He told me he wished he had better news and that he didn't want to have to tell me over the phone. He said, "you have lymphoma." I didn't even know what that was, but I knew it was cancer. I dropped to my knees. Literally. I began crying, scared to death that I was facing death. He told me my prognosis was good and that this was "the good kind of cancer." I hate to think of there being a "good" cancer, but at that moment, those words provided comfort. He told me I would be meeting with an oncologist and would go through chemotherapy. He told me I would lose my hair.

Henry was sitting happily in front of the TV with a roll of Lifesavers during this whole time. He knew nothing of what I had just learned. God was definitely keeping his attention occupied while I was hearing the worst news of my life. I am so thankful for that.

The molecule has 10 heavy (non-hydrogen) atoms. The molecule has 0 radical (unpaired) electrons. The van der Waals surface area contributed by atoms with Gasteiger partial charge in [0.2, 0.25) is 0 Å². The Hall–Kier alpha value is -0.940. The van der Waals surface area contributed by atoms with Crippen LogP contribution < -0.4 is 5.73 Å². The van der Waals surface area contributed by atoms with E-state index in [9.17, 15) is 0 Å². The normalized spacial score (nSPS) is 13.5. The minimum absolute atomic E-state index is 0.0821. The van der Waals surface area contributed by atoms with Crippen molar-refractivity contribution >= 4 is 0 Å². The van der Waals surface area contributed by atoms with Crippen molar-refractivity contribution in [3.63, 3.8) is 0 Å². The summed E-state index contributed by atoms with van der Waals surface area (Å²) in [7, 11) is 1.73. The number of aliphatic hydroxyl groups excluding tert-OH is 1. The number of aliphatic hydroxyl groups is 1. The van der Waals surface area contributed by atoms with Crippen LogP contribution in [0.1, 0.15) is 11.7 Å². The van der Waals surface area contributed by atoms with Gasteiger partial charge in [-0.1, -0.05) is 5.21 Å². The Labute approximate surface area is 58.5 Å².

When we hung up, I had some calls to make. I called Scottie first. I called my mom and then I called Leah. I remember Janet Jenkins coming over with Laura to take Henry to their house for a while and she brought with her a medical textbook so we could look up information about lymphoma. We didn't have a computer at the house yet so that information was all we had. My parents came. Evan and Leah brought pizza so I didn't have to think about what to fix for dinner. We all cried and laughed and were together. In that one evening, Evan and Leah and the Jenkins became family to me. They were the first ones on the scene (with my family) to comfort, to help, to just be with me. That speaks more to me about love than anything I can think of. When you face a prognosis like cancer, words are meaningless. They don't help because people don't know what to do with a cancer diagnosis. They don't really know what to say. It is so scary. But I didn't want words. I just wanted my family and my close friends with me. To just be.